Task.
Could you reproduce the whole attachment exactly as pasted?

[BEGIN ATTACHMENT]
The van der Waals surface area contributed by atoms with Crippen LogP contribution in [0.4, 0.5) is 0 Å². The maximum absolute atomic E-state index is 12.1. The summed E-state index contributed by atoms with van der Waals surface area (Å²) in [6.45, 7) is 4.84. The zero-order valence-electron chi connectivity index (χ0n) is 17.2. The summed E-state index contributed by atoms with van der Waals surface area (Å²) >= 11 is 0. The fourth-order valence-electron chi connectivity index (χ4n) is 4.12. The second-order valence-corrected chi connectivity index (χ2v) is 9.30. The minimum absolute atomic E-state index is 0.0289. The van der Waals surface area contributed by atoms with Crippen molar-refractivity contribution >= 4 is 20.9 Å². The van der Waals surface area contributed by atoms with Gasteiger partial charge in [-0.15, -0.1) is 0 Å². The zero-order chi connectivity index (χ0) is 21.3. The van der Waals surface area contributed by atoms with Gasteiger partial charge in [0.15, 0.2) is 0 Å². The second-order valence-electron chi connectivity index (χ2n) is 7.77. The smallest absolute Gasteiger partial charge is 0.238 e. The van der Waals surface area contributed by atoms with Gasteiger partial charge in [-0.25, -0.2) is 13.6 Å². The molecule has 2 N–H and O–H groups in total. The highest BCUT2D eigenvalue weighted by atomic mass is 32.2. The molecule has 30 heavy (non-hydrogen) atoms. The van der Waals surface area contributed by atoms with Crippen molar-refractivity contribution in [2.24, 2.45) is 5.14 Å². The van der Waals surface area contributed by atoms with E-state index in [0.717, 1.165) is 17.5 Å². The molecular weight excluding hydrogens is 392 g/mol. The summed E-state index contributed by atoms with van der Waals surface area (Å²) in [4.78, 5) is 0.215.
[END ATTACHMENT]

The van der Waals surface area contributed by atoms with Crippen LogP contribution in [0.4, 0.5) is 0 Å². The maximum absolute atomic E-state index is 12.1. The summed E-state index contributed by atoms with van der Waals surface area (Å²) in [6.45, 7) is 4.84. The zero-order valence-electron chi connectivity index (χ0n) is 17.2. The summed E-state index contributed by atoms with van der Waals surface area (Å²) >= 11 is 0. The fourth-order valence-electron chi connectivity index (χ4n) is 4.12. The second-order valence-corrected chi connectivity index (χ2v) is 9.30. The minimum absolute atomic E-state index is 0.0289. The van der Waals surface area contributed by atoms with Crippen molar-refractivity contribution >= 4 is 20.9 Å². The van der Waals surface area contributed by atoms with Gasteiger partial charge in [-0.15, -0.1) is 0 Å². The zero-order chi connectivity index (χ0) is 21.3. The van der Waals surface area contributed by atoms with Gasteiger partial charge in [0.15, 0.2) is 0 Å². The second-order valence-electron chi connectivity index (χ2n) is 7.77. The smallest absolute Gasteiger partial charge is 0.238 e. The van der Waals surface area contributed by atoms with Gasteiger partial charge in [-0.25, -0.2) is 13.6 Å². The molecule has 2 N–H and O–H groups in total. The highest BCUT2D eigenvalue weighted by atomic mass is 32.2. The molecule has 30 heavy (non-hydrogen) atoms. The van der Waals surface area contributed by atoms with Crippen molar-refractivity contribution in [2.24, 2.45) is 5.14 Å². The van der Waals surface area contributed by atoms with E-state index in [0.717, 1.165) is 17.5 Å². The molecular weight excluding hydrogens is 392 g/mol. The summed E-state index contributed by atoms with van der Waals surface area (Å²) in [4.78, 5) is 0.215.